According to the authors of the Science paper, at least $14 billion has been invested in river restoration since 1990. The average cost per project is just $45,000. California, the Chesapeake Bay watershed, and the Pacific Northwest are hotspots of restoration work.

"River restoration is evolving from an art into a science. A critical first step in this evolution has been to document what is being done in the name of river restoration," said Dr. Emily Bernhardt, lead author of the paper.

It's no mystery why river restoration is booming," said Andrew Fahlund, Vice President for Protection and Restoration at American Rivers. "Rivers in good condition more readily meet the needs of the surrounding community than polluted and degraded rivers."
-end-
For more information, visit
http://www.acnatsci.org/research/pcer/manatawny.html
http://www.nrrss.umd.edu/press.htm
http://www.nrrss.umd.edu/NRRSS_INDEX.htm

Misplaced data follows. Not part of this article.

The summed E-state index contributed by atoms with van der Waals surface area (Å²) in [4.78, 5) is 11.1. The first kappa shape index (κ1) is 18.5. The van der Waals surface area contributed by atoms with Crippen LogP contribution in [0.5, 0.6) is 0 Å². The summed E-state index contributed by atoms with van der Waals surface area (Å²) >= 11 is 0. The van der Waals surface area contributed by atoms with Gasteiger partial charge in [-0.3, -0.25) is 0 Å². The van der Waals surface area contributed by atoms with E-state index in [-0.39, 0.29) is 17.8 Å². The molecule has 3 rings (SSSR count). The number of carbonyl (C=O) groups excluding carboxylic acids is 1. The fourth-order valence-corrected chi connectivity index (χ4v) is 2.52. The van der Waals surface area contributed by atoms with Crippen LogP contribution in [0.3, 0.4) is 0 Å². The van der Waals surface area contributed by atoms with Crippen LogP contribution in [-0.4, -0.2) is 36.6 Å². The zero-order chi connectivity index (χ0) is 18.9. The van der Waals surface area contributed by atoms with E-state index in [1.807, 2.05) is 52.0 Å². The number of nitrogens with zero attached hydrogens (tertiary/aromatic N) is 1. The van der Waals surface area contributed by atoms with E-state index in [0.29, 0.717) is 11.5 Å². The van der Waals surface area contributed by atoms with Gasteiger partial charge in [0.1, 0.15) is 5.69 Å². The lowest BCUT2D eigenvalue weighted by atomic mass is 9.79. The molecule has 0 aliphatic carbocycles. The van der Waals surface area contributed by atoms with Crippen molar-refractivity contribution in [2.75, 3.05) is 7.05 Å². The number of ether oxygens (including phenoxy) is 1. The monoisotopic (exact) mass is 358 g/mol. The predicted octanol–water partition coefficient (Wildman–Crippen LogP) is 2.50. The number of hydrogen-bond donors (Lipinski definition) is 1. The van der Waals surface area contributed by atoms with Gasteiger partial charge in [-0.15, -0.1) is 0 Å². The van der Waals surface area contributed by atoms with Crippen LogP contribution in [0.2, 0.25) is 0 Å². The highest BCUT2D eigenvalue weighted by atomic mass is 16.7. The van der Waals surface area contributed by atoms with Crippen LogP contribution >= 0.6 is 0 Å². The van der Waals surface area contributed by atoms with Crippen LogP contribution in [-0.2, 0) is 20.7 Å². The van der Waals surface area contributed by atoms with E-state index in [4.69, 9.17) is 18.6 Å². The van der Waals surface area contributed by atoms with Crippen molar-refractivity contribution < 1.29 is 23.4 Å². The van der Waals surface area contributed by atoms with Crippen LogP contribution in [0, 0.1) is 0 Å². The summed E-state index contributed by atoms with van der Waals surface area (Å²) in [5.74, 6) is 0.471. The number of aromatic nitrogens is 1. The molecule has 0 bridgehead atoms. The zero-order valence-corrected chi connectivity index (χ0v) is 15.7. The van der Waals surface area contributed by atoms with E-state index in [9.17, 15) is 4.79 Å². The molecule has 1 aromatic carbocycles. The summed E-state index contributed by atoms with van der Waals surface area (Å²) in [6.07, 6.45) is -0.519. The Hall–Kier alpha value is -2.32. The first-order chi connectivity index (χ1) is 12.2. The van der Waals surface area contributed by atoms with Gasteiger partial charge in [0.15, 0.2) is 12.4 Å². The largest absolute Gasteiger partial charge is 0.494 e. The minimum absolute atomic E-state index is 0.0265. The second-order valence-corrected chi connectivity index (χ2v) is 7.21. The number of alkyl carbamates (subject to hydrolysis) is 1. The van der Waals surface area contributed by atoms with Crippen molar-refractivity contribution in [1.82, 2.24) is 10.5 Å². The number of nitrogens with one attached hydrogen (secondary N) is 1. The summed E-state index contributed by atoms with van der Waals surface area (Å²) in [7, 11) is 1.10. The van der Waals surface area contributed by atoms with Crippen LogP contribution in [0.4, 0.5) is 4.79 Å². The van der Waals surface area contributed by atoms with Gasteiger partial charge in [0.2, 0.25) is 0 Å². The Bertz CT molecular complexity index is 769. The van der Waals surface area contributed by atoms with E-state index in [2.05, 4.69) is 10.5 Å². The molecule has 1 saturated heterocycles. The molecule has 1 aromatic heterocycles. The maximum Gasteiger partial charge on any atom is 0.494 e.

http://www.americanrivers.org/nrrss

The Academy is located at 1900 Benjamin Franklin Parkway and is open daily from 10 a.m. to 4:30 p.m. and until 5 p.m. on Saturday and Sunday. Admission is $9 for adults, $8 for children ages 3-12 and students with college I.D., $8.25 for seniors and military personnel, and free for children under 3.

The Academy of Natural Sciences, an international museum of natural history operating since 1812, undertakes research and public education that focuses on the environment and its diverse species. The mission of the Academy is to create the basis for a healthy and sustainable planet through exploration, research and education.

Academy of Natural Sciences of Drexel University

Related Health Articles from Brightsurf:

The mental health impact of pandemics for front line health care staff
New research shows the impact that pandemics have on the mental health of front-line health care staff.

Modifiable health risks linked to more than $730 billion in US health care costs
Modifiable health risks, such as obesity, high blood pressure, and smoking, were linked to over $730 billion in health care spending in the US in 2016, according to a study published in The Lancet Public Health.

New measure of social determinants of health may improve cardiovascular health assessment